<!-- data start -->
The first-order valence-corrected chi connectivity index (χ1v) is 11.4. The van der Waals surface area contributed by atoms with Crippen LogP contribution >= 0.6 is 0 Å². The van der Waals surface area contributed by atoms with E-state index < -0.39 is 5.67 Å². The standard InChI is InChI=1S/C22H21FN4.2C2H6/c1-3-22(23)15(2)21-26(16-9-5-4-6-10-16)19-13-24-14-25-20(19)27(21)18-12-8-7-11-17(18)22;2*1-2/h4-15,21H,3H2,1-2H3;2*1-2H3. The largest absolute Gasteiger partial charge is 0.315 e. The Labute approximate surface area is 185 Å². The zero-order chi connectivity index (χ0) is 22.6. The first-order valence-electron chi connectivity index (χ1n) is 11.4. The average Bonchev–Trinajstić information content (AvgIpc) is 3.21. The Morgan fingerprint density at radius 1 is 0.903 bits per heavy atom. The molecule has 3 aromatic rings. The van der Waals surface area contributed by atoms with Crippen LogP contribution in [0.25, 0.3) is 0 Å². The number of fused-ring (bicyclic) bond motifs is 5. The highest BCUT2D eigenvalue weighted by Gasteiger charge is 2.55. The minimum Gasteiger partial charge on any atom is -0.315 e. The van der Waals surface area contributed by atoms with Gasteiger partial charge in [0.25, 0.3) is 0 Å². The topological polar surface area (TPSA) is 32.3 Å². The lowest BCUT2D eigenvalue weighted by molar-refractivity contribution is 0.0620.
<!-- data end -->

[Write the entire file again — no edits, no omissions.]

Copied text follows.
The first-order valence-corrected chi connectivity index (χ1v) is 11.4. The van der Waals surface area contributed by atoms with Crippen LogP contribution >= 0.6 is 0 Å². The van der Waals surface area contributed by atoms with E-state index < -0.39 is 5.67 Å². The standard InChI is InChI=1S/C22H21FN4.2C2H6/c1-3-22(23)15(2)21-26(16-9-5-4-6-10-16)19-13-24-14-25-20(19)27(21)18-12-8-7-11-17(18)22;2*1-2/h4-15,21H,3H2,1-2H3;2*1-2H3. The largest absolute Gasteiger partial charge is 0.315 e. The Labute approximate surface area is 185 Å². The zero-order chi connectivity index (χ0) is 22.6. The first-order valence-electron chi connectivity index (χ1n) is 11.4. The average Bonchev–Trinajstić information content (AvgIpc) is 3.21. The Morgan fingerprint density at radius 1 is 0.903 bits per heavy atom. The molecule has 3 aromatic rings. The van der Waals surface area contributed by atoms with Crippen LogP contribution in [0.25, 0.3) is 0 Å². The number of fused-ring (bicyclic) bond motifs is 5. The highest BCUT2D eigenvalue weighted by Gasteiger charge is 2.55. The minimum Gasteiger partial charge on any atom is -0.315 e. The van der Waals surface area contributed by atoms with Gasteiger partial charge in [0.25, 0.3) is 0 Å². The topological polar surface area (TPSA) is 32.3 Å². The lowest BCUT2D eigenvalue weighted by molar-refractivity contribution is 0.0620.